Entering and residing in Germany on different intentions, a migrant must be entitled with one of these following residence titles:
- Visa pursuant,
- Temporary residence permit,
- EU Blue Card,
- Settlement permit,
- EU long-term residence permit
Applying for the single permit
It is a subject to origin and qualification of the applicant that determines which is the residence title that allows working and residing in Germany.
Employment prospect for Academics
Being an academic with a recognized degree in Germany or holding a degree which is corresponding to a degree in Germany you should apply for the EU Blue Card.
Requiring the EU Blue Card, the applicant must prove being employed with a contract in Germany, in a field related to its qualifications. Besides, the annual salary of the worker contract must reach 48.800 Euros at the minimum.
EU Blue Card holders are eligible to get the permanent settlement permit after 33 months, then again if proofing that they fulfill the language requirement B1 (Common European Reference Framework for Languages) this residence permit can be obtained earlier, after only 21 months.
Individuals in this category who do not enjoy a work contract, they cannot apply for the EU Blue Card from home, but they can move to Germany and search for a job during 6 months. They can only apply for an EU Blue Card after they have been awarded with a work contract. If they visa validity has exceeded, the EU Blue Card applicant can stay in Germany until the EU Blue Card application is preceded.
Non-EU Graduates from German universities
Non-EU graduates, so-called international students in Germany, who finished their studies in Germany, are similarly eligible to get lawful employment within the country. They can require a residence permit for job seeking purposes at the Foreigners’ National Authority. This applies if candidate of this category does not yet hold a work contract in Germany, while the validity of the residence permit under job seeking purposes is 18 months. Once the candidate has been awarded with a job contract, it becomes an eligible EU Blue Card holder, but the job given ought to be related to its qualification.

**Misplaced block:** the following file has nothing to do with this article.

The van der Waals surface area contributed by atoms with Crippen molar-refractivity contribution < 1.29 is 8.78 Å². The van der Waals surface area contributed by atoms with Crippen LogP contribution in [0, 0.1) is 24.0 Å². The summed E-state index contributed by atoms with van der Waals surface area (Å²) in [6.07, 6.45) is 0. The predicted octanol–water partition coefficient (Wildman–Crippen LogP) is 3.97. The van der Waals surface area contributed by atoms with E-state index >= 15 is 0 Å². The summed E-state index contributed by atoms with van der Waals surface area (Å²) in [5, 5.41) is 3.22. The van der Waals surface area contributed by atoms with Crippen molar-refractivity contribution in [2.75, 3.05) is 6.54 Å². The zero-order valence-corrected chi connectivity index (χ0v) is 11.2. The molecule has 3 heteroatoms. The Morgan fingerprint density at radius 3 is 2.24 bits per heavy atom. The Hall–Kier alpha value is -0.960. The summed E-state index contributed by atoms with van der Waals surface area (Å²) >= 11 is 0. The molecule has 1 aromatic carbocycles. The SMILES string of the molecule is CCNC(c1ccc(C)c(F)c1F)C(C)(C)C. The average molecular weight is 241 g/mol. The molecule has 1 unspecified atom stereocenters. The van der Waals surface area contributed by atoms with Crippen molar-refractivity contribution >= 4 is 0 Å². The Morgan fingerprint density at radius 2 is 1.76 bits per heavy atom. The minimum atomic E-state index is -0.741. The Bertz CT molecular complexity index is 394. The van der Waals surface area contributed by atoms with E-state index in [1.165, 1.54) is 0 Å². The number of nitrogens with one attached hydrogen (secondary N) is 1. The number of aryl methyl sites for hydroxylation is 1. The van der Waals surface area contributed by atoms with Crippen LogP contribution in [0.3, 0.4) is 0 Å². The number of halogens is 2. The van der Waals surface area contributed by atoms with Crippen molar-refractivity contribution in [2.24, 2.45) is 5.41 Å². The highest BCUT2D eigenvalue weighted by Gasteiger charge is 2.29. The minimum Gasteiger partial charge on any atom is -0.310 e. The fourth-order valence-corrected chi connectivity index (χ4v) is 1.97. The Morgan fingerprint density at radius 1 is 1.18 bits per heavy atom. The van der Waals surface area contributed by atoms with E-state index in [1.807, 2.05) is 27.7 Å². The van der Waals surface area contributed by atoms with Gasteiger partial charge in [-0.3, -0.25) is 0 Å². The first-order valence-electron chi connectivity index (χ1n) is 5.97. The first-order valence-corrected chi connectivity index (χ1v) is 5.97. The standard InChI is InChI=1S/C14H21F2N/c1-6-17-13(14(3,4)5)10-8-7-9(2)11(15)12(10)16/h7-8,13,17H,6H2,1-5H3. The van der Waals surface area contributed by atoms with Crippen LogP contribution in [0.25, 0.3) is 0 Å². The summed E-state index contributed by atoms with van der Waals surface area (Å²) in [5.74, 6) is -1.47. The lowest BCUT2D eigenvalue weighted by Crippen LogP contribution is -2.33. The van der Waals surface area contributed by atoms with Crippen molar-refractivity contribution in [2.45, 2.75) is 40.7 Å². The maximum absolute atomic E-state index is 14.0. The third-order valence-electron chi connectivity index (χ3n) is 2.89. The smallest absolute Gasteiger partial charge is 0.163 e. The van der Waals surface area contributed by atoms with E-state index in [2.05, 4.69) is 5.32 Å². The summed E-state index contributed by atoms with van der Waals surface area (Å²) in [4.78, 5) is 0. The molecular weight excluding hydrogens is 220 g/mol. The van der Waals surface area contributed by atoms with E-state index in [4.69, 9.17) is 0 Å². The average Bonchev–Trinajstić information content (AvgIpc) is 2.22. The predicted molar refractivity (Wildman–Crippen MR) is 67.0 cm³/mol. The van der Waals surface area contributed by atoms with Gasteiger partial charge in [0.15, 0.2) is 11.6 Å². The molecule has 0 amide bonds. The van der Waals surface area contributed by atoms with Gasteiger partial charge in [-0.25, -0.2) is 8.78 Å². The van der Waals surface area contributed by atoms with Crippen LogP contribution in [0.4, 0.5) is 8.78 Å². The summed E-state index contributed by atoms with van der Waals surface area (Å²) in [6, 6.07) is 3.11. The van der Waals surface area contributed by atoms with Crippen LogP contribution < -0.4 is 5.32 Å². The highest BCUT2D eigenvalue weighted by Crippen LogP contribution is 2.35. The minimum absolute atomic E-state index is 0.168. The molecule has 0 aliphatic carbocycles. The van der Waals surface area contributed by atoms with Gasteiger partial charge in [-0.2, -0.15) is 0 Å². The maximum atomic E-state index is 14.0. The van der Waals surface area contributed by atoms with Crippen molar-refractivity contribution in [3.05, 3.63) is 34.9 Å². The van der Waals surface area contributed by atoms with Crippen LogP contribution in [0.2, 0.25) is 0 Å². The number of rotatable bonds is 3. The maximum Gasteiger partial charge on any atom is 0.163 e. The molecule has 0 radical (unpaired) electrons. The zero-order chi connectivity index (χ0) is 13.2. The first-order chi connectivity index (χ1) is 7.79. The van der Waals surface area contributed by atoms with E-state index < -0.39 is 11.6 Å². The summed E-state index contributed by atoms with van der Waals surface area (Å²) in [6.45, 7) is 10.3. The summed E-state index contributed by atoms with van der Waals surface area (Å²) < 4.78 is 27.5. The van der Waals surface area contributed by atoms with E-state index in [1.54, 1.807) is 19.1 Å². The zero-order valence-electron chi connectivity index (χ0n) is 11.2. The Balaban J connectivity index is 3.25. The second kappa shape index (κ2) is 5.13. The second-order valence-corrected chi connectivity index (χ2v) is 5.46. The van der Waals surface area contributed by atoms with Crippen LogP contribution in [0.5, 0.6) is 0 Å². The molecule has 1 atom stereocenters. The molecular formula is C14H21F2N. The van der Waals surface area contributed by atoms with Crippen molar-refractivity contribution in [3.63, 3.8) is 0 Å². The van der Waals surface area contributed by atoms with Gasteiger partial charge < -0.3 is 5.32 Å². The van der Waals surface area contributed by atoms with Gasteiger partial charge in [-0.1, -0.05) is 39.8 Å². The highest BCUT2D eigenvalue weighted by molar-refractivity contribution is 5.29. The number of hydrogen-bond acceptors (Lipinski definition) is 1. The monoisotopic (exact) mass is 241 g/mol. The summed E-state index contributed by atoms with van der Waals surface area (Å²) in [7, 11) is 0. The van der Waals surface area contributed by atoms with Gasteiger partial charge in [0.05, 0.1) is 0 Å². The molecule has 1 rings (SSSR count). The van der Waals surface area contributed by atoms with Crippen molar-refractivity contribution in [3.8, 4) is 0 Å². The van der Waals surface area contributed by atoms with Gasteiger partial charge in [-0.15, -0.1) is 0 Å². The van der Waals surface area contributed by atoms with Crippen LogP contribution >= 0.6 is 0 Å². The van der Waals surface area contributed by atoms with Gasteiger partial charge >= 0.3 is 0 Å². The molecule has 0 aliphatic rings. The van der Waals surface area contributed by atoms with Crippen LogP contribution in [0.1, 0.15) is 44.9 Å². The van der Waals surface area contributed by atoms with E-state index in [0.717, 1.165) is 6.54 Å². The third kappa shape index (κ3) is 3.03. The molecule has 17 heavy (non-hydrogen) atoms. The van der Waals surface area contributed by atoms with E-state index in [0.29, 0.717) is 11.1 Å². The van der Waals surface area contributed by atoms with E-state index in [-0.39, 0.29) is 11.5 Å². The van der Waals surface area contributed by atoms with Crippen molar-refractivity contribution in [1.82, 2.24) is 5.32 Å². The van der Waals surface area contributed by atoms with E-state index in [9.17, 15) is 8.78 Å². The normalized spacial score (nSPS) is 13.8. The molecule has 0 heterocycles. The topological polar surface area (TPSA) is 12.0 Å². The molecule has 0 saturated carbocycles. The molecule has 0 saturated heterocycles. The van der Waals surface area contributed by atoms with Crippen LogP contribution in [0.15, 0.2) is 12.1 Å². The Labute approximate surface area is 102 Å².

Non-EU nationals holding professional qualifications
Non-EU nationals who hold professional qualifications are also eligible to apply for residence and work permit in Germany.
Aspirants of this category can only require a residence and work permit if their qualification is recognized by the Federal State and over, only if they can also prove being awarded with a sound work contract related to its qualification. Cases of not having a recognized qualification, the authority for qualification recognition may possibly ask the candidate to get some added training education or practice in Germany to become an eligible applicant for residence and work permit. In such case, the candidate is eligible to require limited residence permit under the intention of becoming an eligible residence and a work permit holder. The candidate must apply for the qualification recognition before traveling in Germany using the information in the online portal Recognition Finder.
Non-EU nationals seeking to get professional education and work in Germany
Non-EU nationals who want to reside in Germany to get a professional education are eligible to do so. The criteria applying for this category is getting a permit from the Federal Employment Agency to reside under this intention. Once the candidate finishes the training, it becomes eligible for the residence permit that Foreign’ National Office issues for residing in Germany up to 1 year under job seeking purposes. As soon as the candidate reaches employment contract in a field related to its qualification, it becomes eligible to apply for the proper work permit.